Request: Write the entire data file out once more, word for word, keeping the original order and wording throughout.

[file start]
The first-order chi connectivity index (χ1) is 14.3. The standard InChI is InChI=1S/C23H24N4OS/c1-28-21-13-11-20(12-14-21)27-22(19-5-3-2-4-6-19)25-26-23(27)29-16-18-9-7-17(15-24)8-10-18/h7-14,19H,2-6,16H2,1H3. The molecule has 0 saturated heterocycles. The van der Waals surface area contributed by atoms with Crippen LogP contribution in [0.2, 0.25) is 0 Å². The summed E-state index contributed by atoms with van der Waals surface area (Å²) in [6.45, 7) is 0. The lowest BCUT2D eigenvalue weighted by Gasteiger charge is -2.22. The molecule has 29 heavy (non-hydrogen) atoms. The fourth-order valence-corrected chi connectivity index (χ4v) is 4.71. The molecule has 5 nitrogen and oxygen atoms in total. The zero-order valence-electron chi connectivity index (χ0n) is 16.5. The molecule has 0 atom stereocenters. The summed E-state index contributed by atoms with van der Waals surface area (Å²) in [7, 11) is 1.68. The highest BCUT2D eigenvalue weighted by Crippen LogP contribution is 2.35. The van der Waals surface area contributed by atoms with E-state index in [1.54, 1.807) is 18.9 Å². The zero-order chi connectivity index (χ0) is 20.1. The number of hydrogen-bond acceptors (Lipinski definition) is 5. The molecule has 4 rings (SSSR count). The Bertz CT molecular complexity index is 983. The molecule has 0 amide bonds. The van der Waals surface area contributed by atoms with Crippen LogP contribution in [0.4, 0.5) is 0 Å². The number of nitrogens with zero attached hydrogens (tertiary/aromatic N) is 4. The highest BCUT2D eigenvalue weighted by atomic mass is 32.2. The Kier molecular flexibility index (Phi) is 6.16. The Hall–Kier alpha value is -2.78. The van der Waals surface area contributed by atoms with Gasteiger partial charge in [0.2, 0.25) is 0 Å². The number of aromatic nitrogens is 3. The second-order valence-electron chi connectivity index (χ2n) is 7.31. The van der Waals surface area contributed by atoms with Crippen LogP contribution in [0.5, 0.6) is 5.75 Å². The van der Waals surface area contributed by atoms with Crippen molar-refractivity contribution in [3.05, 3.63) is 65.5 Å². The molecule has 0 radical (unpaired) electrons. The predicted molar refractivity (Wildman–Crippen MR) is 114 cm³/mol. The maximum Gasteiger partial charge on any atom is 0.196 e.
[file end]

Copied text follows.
The first-order chi connectivity index (χ1) is 14.3. The standard InChI is InChI=1S/C23H24N4OS/c1-28-21-13-11-20(12-14-21)27-22(19-5-3-2-4-6-19)25-26-23(27)29-16-18-9-7-17(15-24)8-10-18/h7-14,19H,2-6,16H2,1H3. The molecule has 0 saturated heterocycles. The van der Waals surface area contributed by atoms with Crippen LogP contribution in [0.2, 0.25) is 0 Å². The summed E-state index contributed by atoms with van der Waals surface area (Å²) in [6.45, 7) is 0. The lowest BCUT2D eigenvalue weighted by Gasteiger charge is -2.22. The molecule has 29 heavy (non-hydrogen) atoms. The fourth-order valence-corrected chi connectivity index (χ4v) is 4.71. The molecule has 5 nitrogen and oxygen atoms in total. The zero-order valence-electron chi connectivity index (χ0n) is 16.5. The molecule has 0 atom stereocenters. The summed E-state index contributed by atoms with van der Waals surface area (Å²) in [7, 11) is 1.68. The highest BCUT2D eigenvalue weighted by Crippen LogP contribution is 2.35. The van der Waals surface area contributed by atoms with E-state index in [1.54, 1.807) is 18.9 Å². The zero-order chi connectivity index (χ0) is 20.1. The number of hydrogen-bond acceptors (Lipinski definition) is 5. The molecule has 4 rings (SSSR count). The Bertz CT molecular complexity index is 983. The molecule has 0 amide bonds. The van der Waals surface area contributed by atoms with Crippen LogP contribution in [0.4, 0.5) is 0 Å². The number of nitrogens with zero attached hydrogens (tertiary/aromatic N) is 4. The highest BCUT2D eigenvalue weighted by atomic mass is 32.2. The Kier molecular flexibility index (Phi) is 6.16. The Hall–Kier alpha value is -2.78. The van der Waals surface area contributed by atoms with Gasteiger partial charge in [0.2, 0.25) is 0 Å². The number of aromatic nitrogens is 3. The second-order valence-electron chi connectivity index (χ2n) is 7.31. The van der Waals surface area contributed by atoms with Crippen LogP contribution in [0.5, 0.6) is 5.75 Å². The van der Waals surface area contributed by atoms with Crippen molar-refractivity contribution in [3.05, 3.63) is 65.5 Å². The molecule has 0 radical (unpaired) electrons. The predicted molar refractivity (Wildman–Crippen MR) is 114 cm³/mol. The maximum Gasteiger partial charge on any atom is 0.196 e.